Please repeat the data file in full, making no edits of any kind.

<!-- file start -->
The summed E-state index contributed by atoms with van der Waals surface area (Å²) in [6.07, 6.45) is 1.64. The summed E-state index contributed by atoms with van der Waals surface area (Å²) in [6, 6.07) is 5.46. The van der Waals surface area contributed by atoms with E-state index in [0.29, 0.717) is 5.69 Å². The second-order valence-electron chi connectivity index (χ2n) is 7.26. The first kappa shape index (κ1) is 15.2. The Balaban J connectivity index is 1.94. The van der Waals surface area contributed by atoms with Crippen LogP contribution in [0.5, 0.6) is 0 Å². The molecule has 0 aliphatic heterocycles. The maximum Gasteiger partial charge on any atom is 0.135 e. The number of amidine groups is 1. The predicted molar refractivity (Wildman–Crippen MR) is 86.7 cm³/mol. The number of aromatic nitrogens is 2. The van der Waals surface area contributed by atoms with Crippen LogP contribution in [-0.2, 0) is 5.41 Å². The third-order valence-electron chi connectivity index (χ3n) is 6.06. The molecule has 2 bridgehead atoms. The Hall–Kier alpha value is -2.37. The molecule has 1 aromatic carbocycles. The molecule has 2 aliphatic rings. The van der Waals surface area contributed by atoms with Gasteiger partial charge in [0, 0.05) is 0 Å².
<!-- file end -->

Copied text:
The summed E-state index contributed by atoms with van der Waals surface area (Å²) in [6.07, 6.45) is 1.64. The summed E-state index contributed by atoms with van der Waals surface area (Å²) in [6, 6.07) is 5.46. The van der Waals surface area contributed by atoms with E-state index in [0.29, 0.717) is 5.69 Å². The second-order valence-electron chi connectivity index (χ2n) is 7.26. The first kappa shape index (κ1) is 15.2. The Balaban J connectivity index is 1.94. The van der Waals surface area contributed by atoms with Crippen LogP contribution in [0.5, 0.6) is 0 Å². The molecule has 0 aliphatic heterocycles. The maximum Gasteiger partial charge on any atom is 0.135 e. The number of amidine groups is 1. The predicted molar refractivity (Wildman–Crippen MR) is 86.7 cm³/mol. The number of aromatic nitrogens is 2. The van der Waals surface area contributed by atoms with Crippen LogP contribution in [-0.2, 0) is 5.41 Å². The third-order valence-electron chi connectivity index (χ3n) is 6.06. The molecule has 2 bridgehead atoms. The Hall–Kier alpha value is -2.37. The molecule has 1 aromatic carbocycles. The molecule has 2 aliphatic rings. The van der Waals surface area contributed by atoms with Gasteiger partial charge in [0, 0.05) is 0 Å².